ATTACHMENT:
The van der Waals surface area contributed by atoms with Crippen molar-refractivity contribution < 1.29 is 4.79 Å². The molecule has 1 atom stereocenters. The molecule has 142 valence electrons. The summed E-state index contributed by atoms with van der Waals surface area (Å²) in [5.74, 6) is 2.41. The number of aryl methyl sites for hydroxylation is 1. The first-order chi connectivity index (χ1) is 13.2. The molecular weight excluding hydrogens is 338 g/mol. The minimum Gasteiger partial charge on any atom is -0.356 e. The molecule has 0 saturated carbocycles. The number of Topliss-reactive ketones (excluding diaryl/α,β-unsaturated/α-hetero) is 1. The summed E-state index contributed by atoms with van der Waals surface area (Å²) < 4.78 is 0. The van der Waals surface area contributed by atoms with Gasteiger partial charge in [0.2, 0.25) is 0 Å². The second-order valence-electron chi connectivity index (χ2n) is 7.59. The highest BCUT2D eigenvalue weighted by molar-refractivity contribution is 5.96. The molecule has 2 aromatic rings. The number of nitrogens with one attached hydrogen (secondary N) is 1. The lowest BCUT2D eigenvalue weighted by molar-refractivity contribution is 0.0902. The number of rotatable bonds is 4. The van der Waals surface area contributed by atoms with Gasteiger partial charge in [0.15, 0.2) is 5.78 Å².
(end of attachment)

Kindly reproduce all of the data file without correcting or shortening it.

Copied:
The van der Waals surface area contributed by atoms with Crippen molar-refractivity contribution < 1.29 is 4.79 Å². The molecule has 1 atom stereocenters. The molecule has 142 valence electrons. The summed E-state index contributed by atoms with van der Waals surface area (Å²) in [5.74, 6) is 2.41. The number of aryl methyl sites for hydroxylation is 1. The first-order chi connectivity index (χ1) is 13.2. The molecular weight excluding hydrogens is 338 g/mol. The minimum Gasteiger partial charge on any atom is -0.356 e. The molecule has 0 saturated carbocycles. The number of Topliss-reactive ketones (excluding diaryl/α,β-unsaturated/α-hetero) is 1. The summed E-state index contributed by atoms with van der Waals surface area (Å²) < 4.78 is 0. The van der Waals surface area contributed by atoms with Gasteiger partial charge in [0.2, 0.25) is 0 Å². The second-order valence-electron chi connectivity index (χ2n) is 7.59. The highest BCUT2D eigenvalue weighted by molar-refractivity contribution is 5.96. The molecule has 2 aromatic rings. The number of nitrogens with one attached hydrogen (secondary N) is 1. The lowest BCUT2D eigenvalue weighted by molar-refractivity contribution is 0.0902. The number of rotatable bonds is 4. The van der Waals surface area contributed by atoms with Gasteiger partial charge in [0.15, 0.2) is 5.78 Å².